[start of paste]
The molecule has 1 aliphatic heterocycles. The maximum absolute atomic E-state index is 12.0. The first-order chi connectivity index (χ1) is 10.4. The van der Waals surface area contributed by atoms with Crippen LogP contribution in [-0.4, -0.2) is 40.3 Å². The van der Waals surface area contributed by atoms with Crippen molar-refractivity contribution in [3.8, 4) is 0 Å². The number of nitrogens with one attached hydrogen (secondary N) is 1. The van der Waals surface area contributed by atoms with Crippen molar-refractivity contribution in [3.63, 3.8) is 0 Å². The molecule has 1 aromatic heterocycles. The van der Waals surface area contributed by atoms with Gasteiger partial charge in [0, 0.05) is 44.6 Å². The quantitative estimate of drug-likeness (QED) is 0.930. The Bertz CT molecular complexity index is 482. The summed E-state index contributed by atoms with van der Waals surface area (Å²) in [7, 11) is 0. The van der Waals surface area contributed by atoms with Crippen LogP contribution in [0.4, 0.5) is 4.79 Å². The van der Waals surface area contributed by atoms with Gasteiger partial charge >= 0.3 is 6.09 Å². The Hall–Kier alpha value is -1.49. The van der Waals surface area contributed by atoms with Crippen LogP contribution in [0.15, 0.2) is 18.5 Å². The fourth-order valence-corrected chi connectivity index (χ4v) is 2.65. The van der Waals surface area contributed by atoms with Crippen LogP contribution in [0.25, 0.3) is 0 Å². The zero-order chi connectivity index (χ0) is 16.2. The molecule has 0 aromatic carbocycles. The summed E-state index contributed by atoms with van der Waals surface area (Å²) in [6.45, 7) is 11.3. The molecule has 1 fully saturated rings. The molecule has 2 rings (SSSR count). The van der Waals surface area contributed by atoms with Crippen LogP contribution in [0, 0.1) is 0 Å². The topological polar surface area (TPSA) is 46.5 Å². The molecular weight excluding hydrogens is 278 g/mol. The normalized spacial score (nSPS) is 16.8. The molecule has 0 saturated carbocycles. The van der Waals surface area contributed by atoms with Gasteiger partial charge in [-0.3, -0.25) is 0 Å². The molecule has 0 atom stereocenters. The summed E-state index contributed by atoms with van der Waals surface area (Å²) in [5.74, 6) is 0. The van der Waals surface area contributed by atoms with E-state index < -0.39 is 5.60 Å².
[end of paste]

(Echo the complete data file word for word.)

The molecule has 1 aliphatic heterocycles. The maximum absolute atomic E-state index is 12.0. The first-order chi connectivity index (χ1) is 10.4. The van der Waals surface area contributed by atoms with Crippen LogP contribution in [-0.4, -0.2) is 40.3 Å². The van der Waals surface area contributed by atoms with Crippen molar-refractivity contribution in [3.8, 4) is 0 Å². The number of nitrogens with one attached hydrogen (secondary N) is 1. The van der Waals surface area contributed by atoms with Crippen molar-refractivity contribution in [3.63, 3.8) is 0 Å². The molecule has 1 aromatic heterocycles. The van der Waals surface area contributed by atoms with Gasteiger partial charge in [0, 0.05) is 44.6 Å². The quantitative estimate of drug-likeness (QED) is 0.930. The Bertz CT molecular complexity index is 482. The summed E-state index contributed by atoms with van der Waals surface area (Å²) in [7, 11) is 0. The van der Waals surface area contributed by atoms with Crippen LogP contribution in [0.4, 0.5) is 4.79 Å². The van der Waals surface area contributed by atoms with Gasteiger partial charge >= 0.3 is 6.09 Å². The Hall–Kier alpha value is -1.49. The van der Waals surface area contributed by atoms with Crippen LogP contribution in [0.15, 0.2) is 18.5 Å². The fourth-order valence-corrected chi connectivity index (χ4v) is 2.65. The van der Waals surface area contributed by atoms with Crippen LogP contribution in [0.25, 0.3) is 0 Å². The zero-order chi connectivity index (χ0) is 16.2. The molecule has 0 aromatic carbocycles. The summed E-state index contributed by atoms with van der Waals surface area (Å²) in [6.45, 7) is 11.3. The molecule has 1 fully saturated rings. The molecule has 2 rings (SSSR count). The van der Waals surface area contributed by atoms with Crippen LogP contribution in [0, 0.1) is 0 Å². The topological polar surface area (TPSA) is 46.5 Å². The molecular weight excluding hydrogens is 278 g/mol. The normalized spacial score (nSPS) is 16.8. The molecule has 0 saturated carbocycles. The van der Waals surface area contributed by atoms with Gasteiger partial charge in [-0.3, -0.25) is 0 Å². The molecule has 0 atom stereocenters. The summed E-state index contributed by atoms with van der Waals surface area (Å²) in [5.74, 6) is 0. The van der Waals surface area contributed by atoms with E-state index < -0.39 is 5.60 Å².